Helen Comstock’s influential 1958 coffee-table book 100 Most Beautiful Rooms in America was a veritable memorial to Louise du Pont Crowninshield in the year of her death, with pictures of Winterthur, Kenmore, and (above), a Peirce-Nichols bedroom, the Crowninshield Memorial bedroom in the Gardner-Pingree House, and the Lee Mansion parlor. A true memorial is the Crowninshield-Bentley house, which was removed to the Essex Institute campus from its original location further along Essex Street and restored by subscription in 1959-60 in tribute to Mrs. Crowninshield. (Love these historic house pamphlets published by the Essex Institute in 1976-78—scoop them up if you can find them).

P.S. And of course there are Crowninshield papers in the Phillips Library deposited by Mrs. Crowninshield, as well as other purchased and donated in her memory.


15 responses to “We Need Louise!

  • Donnalee

    I don’t know all the politics of this particular situation, but have been appalled at some insane ignorance all over the world that seems to think, “hey, wipe this inconvenient thing out here and I’ll build me an office bulding and rent it out for good money, or mccrappymansions with plastic front doors and sell them for good money”, or ‘my crappy and limited skills are just as much art as this thing by Botticelli or the ancient Chinese or Egyptians, so wipe that out and let me put my crap here and then make money and ego-inflation from it”. or “it is efficient to wipe this out and put parking here because cars matter much more than people or history or anything else’. Quality of life seems to be something folks ignore, or think is only for ‘the rich’ or the-somethings, and they seem to not understand that good quality of life comes from the presence of and access to history, community, nature, and not from just wiping out beloved and useful resources and replacing them with something much less. Sorry for the rant. I hope it all works out well.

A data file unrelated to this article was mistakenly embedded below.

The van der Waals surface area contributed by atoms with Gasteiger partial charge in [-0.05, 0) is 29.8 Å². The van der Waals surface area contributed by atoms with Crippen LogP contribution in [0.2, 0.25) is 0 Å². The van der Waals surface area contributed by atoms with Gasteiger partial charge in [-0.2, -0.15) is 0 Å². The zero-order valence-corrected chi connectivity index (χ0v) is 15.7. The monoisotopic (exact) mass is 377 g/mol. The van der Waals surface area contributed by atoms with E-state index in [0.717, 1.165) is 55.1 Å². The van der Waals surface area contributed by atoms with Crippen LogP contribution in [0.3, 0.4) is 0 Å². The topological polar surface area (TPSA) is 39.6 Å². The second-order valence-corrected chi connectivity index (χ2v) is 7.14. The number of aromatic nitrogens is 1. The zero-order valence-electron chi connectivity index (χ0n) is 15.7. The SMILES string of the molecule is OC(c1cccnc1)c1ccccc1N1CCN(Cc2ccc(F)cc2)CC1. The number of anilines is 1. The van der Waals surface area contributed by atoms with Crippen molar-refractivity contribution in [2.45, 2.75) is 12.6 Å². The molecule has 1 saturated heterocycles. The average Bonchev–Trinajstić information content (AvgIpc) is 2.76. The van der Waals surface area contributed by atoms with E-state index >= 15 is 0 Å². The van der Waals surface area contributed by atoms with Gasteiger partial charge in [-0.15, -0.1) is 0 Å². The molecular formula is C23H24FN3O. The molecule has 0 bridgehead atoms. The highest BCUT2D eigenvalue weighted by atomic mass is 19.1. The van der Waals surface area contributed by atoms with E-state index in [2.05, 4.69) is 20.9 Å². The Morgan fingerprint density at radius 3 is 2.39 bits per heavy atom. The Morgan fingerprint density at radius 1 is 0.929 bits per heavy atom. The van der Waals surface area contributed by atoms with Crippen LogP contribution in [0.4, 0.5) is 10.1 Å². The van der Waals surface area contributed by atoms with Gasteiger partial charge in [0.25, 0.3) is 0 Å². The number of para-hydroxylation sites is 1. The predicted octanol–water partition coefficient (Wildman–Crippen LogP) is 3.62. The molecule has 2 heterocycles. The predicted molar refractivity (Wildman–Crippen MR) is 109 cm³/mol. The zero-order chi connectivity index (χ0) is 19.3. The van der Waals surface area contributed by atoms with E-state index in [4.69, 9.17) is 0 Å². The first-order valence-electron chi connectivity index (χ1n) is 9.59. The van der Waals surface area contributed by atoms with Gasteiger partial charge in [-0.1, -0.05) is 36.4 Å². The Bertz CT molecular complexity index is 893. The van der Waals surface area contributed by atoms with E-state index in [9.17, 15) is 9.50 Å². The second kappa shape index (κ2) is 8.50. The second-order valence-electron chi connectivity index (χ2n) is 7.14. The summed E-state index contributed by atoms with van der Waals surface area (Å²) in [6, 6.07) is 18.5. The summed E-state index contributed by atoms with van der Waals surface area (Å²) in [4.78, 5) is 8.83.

Liked by 1 person

  • MARY JANE KELLEY

    Bravo Donna!
    Your research is fabulous.

    Like

  • anonymous revolted

    Ok, OK! You are revolted, I am revolted, we are revolted…time to unglue from this sucky issue. This big loss should NOT bring you down. Please see if there are no Salem surrounding ground where any celebrity (president, vice-president, director… or fat bank manager of bygone eras meet his true love…I do not want you (blog and all) to melt in the details of who said what when and what would have been if maybe…come back we like and love you.

    An immigrant from Los Angeles.

    Liked by 1 person

  • Cotton Boll Conspiracy

    One of the problems is, from what I’ve heard, this isn’t a problem singular to Salem. Museum trustees in many places are focused on fundraising, erecting fancy edifices and putting on shiny but often shallow exhibitions, rather than using existing resources to educate those in the areas they’re located. By you regularly focusing on what’s happening in Salem, you’re highlighting this problem in significant detail. Keep up the good work, no matter how hard it is to see it happening.

    Like

  • tomP

    We not only need Louise, we need you, Donna, to keep doing what you’re doing, and fighting the good fight.

    Liked by 2 people

  • greenheron628

    Donna, the documentary ‘Art of the Steal’ might be of interest. A vivid and dramatic tale of museum derring-do committed by powerful people.

    In the way back, if you wanted to view the world famous Alfred Barnes Collection, you had to write in advance for permission, and if accepted, go during very limited hours. I got to go with my former hub. It’s an unforgettable collection, considered one of the most important private collections of 20c art. Barnes was an eccentric character, who insisted that his collection be exhibited in his mansion, to art scholars, on a limited basis. He made what he thought was an airtight will, appointing his family executors of his estate, to enforce his wishes into perpetuity.

    But Walter Annenberg and the city of Philly wanted the collection for the City of Philadelphia. It took them years of intense and persistent legal battling, and in the end, they got it, removed it from Barnes’s mansion, and installed it in a swanky new au courant design chunk of architecture that looks a lot like, well you know. The art community was enraged at this scandal; it elicited more editorials/protests/venom/press than you could imagine. Everyone swore they’d never set foot in the usurper building.

    You can guess the rest. Eventually the broohaha subsided. Today, most people are unaware, and us olds accept. I’ve been and have to admit, it looks pretty good in the new situ, climate controlled and well lit, neither of those aspects a factor at the Barnes mansion.

    The story of it all is pretty riveting though, so despite my spoilers, you might enjoy and even pick up a few resistance tactics 🙂 There are many parallels to the PL situation.

    Here:

    Like